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Are You Getting Calls From Fake Debt Collectors? – Credit Law Center

Have you received a call from a debt collector and you don’t recognize the debt or loan that they are trying to collect? Consumers all over the U.S. are reporting that they are receiving calls like this. Fake debt collectors pretend to be lawyers, debt collectors and do anything to scare you into paying them, and occasionally, the imposters may have some of your personal information, and they are incredibly slick and will do anything to scam you into paying.

The FTC recently stopped imposters who pretended to be lawyers. These imposters threatened people with lawsuits and jail time to collect debts that didn’t exist.

Common Characteristics of Fake Debt Collectors

  • They use names of real small businesses or names that are similar to existing businesses.
  • Trying to collect on a debt you are not familiar with or do not owe.
  • High pressure to try and scare you into to paying, such as threatening jail time or calling and reporting you to the local law enforcement agency.
  • Fake debt collectors may threaten to sue you or tell you that they are suing you
  • Refusing to give you an address or telephone number
  • Asks you personal financial or sensitive information.

What to do if you think you are speaking to a fake debt collector

  • Ask the caller for his name, company, street address and telephone number. Advise the caller that you refuse to discuss the debt, asks them to provide you with a “validation notice.” A validation notice must include the amount of the debt, the name of the creditor, and your rights under the FDCPA. If they refuse to provide this information, DO NOT PAY!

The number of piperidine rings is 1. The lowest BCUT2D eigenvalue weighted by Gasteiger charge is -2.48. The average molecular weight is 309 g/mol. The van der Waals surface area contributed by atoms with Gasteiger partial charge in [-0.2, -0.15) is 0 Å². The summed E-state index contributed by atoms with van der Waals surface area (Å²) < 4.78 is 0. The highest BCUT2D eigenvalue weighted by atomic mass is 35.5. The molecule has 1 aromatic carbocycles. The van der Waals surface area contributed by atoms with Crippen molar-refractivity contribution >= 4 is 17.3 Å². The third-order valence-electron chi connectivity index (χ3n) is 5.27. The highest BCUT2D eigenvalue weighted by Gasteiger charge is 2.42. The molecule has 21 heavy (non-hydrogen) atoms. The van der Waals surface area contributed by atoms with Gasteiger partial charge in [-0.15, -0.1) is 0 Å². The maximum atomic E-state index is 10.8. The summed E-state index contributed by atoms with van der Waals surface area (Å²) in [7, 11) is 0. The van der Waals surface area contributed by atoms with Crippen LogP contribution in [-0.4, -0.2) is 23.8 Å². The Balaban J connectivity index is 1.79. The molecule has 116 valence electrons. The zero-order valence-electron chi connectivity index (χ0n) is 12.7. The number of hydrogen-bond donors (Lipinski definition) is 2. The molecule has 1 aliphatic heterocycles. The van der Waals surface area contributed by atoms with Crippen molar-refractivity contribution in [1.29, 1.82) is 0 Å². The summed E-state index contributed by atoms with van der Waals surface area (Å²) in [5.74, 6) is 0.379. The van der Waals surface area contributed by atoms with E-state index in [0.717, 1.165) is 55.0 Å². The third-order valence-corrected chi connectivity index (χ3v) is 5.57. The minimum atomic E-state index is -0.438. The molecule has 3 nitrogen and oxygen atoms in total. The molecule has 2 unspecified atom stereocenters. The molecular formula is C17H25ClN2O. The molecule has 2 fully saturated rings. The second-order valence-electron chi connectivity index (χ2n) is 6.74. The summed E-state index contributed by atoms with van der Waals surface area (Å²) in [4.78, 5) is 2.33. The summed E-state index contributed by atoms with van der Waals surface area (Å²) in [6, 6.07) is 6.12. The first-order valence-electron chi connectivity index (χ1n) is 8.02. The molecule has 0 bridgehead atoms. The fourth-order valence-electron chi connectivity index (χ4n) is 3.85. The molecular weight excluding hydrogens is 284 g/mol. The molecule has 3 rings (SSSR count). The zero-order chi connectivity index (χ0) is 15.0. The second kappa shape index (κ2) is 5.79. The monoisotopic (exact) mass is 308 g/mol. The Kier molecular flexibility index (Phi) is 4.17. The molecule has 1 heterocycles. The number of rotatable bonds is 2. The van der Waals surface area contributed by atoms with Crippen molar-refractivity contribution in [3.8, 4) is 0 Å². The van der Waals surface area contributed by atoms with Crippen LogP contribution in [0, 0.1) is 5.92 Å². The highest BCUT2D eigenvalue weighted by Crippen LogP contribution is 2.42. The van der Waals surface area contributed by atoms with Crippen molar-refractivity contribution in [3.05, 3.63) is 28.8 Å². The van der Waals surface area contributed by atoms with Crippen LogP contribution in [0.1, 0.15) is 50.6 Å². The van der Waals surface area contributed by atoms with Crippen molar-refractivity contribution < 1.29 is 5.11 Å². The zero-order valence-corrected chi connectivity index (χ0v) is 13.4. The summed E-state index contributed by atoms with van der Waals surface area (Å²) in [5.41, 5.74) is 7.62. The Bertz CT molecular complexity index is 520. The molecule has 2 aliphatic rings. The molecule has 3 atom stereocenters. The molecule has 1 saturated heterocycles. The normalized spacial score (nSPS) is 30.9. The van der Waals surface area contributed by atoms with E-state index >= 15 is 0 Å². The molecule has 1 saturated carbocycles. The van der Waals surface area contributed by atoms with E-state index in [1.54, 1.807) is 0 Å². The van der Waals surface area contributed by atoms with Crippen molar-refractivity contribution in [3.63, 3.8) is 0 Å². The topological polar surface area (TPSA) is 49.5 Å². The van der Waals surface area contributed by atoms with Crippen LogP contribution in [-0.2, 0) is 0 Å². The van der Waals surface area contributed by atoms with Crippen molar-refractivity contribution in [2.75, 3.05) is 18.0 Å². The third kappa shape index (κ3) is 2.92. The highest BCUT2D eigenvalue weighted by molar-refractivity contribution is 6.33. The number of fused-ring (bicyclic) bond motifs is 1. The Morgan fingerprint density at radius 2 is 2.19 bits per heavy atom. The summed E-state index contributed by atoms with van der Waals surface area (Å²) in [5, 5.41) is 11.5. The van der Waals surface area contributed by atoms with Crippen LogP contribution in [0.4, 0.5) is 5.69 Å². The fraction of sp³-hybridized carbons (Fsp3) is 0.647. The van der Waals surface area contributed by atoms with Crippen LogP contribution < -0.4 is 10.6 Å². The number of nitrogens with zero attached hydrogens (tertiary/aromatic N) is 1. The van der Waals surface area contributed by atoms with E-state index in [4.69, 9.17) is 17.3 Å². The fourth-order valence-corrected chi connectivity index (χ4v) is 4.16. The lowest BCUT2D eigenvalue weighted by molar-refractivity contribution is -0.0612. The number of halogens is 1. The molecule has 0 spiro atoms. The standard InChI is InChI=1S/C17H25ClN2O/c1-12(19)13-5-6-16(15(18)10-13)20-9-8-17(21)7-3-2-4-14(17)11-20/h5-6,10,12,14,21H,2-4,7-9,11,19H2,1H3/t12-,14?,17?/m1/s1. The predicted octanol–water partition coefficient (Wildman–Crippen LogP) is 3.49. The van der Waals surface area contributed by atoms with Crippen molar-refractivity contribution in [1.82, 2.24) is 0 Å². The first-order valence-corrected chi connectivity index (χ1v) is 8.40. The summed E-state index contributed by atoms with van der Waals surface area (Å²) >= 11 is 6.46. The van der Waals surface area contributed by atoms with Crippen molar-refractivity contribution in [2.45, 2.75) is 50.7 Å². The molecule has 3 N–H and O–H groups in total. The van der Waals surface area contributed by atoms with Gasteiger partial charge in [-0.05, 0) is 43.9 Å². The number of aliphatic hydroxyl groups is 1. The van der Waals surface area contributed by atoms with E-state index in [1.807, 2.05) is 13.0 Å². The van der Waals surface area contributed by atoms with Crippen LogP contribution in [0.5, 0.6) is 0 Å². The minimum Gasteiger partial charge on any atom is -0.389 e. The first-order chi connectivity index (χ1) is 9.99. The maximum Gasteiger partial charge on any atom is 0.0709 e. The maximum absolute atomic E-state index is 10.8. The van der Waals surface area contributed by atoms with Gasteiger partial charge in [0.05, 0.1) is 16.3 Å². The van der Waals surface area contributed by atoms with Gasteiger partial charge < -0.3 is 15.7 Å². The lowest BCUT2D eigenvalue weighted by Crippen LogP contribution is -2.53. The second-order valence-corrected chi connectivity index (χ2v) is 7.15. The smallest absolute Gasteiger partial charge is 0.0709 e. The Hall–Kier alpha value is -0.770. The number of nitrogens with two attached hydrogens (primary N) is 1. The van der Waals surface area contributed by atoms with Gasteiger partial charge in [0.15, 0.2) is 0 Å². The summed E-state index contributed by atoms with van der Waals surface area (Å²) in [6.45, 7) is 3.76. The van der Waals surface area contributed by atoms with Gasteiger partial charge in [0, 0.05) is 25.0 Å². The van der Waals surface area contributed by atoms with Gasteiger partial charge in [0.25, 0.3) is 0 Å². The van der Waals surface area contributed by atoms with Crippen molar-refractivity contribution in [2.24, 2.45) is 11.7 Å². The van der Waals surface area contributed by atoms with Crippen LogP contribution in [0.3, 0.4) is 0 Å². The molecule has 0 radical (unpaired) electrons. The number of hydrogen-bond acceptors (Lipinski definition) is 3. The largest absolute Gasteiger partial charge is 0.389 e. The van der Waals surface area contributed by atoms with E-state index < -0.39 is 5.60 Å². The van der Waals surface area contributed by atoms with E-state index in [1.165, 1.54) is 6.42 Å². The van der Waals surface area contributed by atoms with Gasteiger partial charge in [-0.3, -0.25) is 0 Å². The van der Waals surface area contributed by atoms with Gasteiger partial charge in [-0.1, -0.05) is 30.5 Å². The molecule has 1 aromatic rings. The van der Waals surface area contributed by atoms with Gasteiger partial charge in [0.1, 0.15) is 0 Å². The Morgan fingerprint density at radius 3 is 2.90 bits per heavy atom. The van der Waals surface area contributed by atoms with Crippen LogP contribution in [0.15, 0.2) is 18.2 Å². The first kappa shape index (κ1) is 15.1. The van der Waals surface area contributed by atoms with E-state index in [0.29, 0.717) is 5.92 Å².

• Do not provide the caller with any financial or sensitive information. Never give out personal information or confirm personal information like bank account, credit card or social security number unless you are sure you are dealing with a legitimate debt collector. These imposters can use your information to commit identity theft, charging your credit cards, or open new credit.
  • Contact the creditor. It may be possible that they are calling on a legitimate debt that they have somehow accessed information on. If you believe the debt is legitimate, but you do not believe the caller is a real debt collector, contact the original creditor directly, be sure to share the information with them so they can keep track of the behavior.
  • Report the Call to the FTC. Contacting the FTC and your state Attorney General’s Office with the documented information about the suspicious callers, and most States have their own laws in addition to the FDCPA.
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